It refers also to the supply of private rented dwellings. The consultation paper states that there are 800,000 empty private sector homes and implies that these can be brought into use instead of building new homes. But, as the NFHA states, unfortunately there is no evidence to give confidence in the assumption that substantial numbers of properties will be available. It rightly states that the paper does not address the practical problems that such an initiative would face.

It gives three examples. The first is the relationship between the distribution of dwellings arid the distribution of need. The second is the willingness of private landlords to make the stock available, in particular given anxiety about the future availability of housing benefit. The third is the suitability of stock, which was referred to by the noble Baroness, Lady Hollis. The results of the English House Conditions Survey suggest that much of the vacant private sector stock is in very poor condition.

The provision of stock as between local authorities and housing associations—which should supply—is not a matter in respect of which I have a particular political hang-up but it is an issue which is riddled with political dogma and quite proper political concern. From the start there have been warnings that the right-to-buy scheme must be accompanied by the replacement of stock. I know that the Government hate local authorities having a capital base and that that is one of the reasons why there have been restrictions on the spending of capital receipts from the sale of local authority housing. But one of the pieces of economic logic that this has produced is that opportunities to create both jobs and houses have been lost.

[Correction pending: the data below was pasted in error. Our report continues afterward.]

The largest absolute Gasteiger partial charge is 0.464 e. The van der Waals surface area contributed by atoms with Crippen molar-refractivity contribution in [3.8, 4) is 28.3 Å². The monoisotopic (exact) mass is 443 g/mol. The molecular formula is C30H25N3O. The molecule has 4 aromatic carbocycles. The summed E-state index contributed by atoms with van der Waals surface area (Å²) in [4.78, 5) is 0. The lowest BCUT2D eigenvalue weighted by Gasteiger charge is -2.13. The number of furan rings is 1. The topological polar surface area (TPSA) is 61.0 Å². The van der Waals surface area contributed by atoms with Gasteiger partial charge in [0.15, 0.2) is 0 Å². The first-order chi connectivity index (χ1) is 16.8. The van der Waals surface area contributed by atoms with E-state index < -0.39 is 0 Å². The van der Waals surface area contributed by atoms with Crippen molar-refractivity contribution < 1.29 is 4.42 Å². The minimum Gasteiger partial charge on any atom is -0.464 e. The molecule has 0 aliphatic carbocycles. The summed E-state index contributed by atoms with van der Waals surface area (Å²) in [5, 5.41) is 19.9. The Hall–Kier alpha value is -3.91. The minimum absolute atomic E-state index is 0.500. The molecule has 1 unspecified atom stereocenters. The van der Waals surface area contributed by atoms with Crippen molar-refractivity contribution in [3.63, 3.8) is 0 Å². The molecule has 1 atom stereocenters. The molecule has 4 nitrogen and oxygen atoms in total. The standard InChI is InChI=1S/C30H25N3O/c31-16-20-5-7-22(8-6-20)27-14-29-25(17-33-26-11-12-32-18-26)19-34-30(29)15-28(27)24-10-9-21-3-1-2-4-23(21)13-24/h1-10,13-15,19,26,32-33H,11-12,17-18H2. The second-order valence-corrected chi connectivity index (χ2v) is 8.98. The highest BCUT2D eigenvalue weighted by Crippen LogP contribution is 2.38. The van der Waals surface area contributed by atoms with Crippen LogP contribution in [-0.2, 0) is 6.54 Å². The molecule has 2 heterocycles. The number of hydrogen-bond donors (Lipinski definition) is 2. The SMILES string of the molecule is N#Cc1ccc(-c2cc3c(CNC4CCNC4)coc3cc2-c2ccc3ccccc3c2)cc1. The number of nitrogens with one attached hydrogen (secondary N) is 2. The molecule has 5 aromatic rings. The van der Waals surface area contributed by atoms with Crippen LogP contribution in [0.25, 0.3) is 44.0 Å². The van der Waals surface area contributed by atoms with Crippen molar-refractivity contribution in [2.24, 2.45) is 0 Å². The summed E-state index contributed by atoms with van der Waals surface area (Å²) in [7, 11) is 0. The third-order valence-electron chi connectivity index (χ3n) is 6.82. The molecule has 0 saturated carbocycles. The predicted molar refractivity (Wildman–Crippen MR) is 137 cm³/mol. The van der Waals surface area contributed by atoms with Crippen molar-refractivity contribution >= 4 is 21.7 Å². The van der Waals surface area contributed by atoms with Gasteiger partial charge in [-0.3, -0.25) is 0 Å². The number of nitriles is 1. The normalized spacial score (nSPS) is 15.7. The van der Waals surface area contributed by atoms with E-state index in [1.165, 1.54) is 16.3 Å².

I turn to the proposals to change the system. The question has been asked about whether there is a need. Many respondents have referred to DoE research. It shows that 74 per cent. of those rehoused as homeless had in any event been on the council's waiting list. In other words, there are not competing groups. Is there evidence of widespread abuse? Is there evidence that different categories of household are treated unfairly? I hope that the Minister will take the opportunity of producing that evidence tonight.

The Government's stated objective of ensuring that subsidised housing is equally available to all who genuinely need it is particularly, for couples seeking to establish a good home in which to start and raise a family". That is an admirable objective but, I fear, is in moralistic, judgmental language which I do not find helpful. As the noble Baroness, Lady Hollis, said, it is reminiscent of the debates at last year's Conservative Party conference.

But what will be the effect on families? Proposals that somebody who is asked to leave by his family or friends is no longer automatically entitled to assistance and legislation which requires a court order to prove that family members cannot live together are likely to be divisive and will hardly unite members of a family. In the stressful situations which underlie those applications, support and keeping the family together may actually mean helping members of the family to live in separate accommodation.

There have been many comments about the need to consider housing in the broader social context. It is quite extraordinary that there is no mention in the paper of the community care legislation or the Children Act which introduced powers and duties to keep families together and to avoid children being taken into care. It does not require a great deal of imagination to see the effect if applicants must be literally roofless before they can qualify.

What about the victims of domestic violence? My noble friend Lord Russell will refer to refuges for women and their children who are such victims. It must be obvious that refuges, which are already full, will not be able to assist future applicants if there is no turnover of their own residents.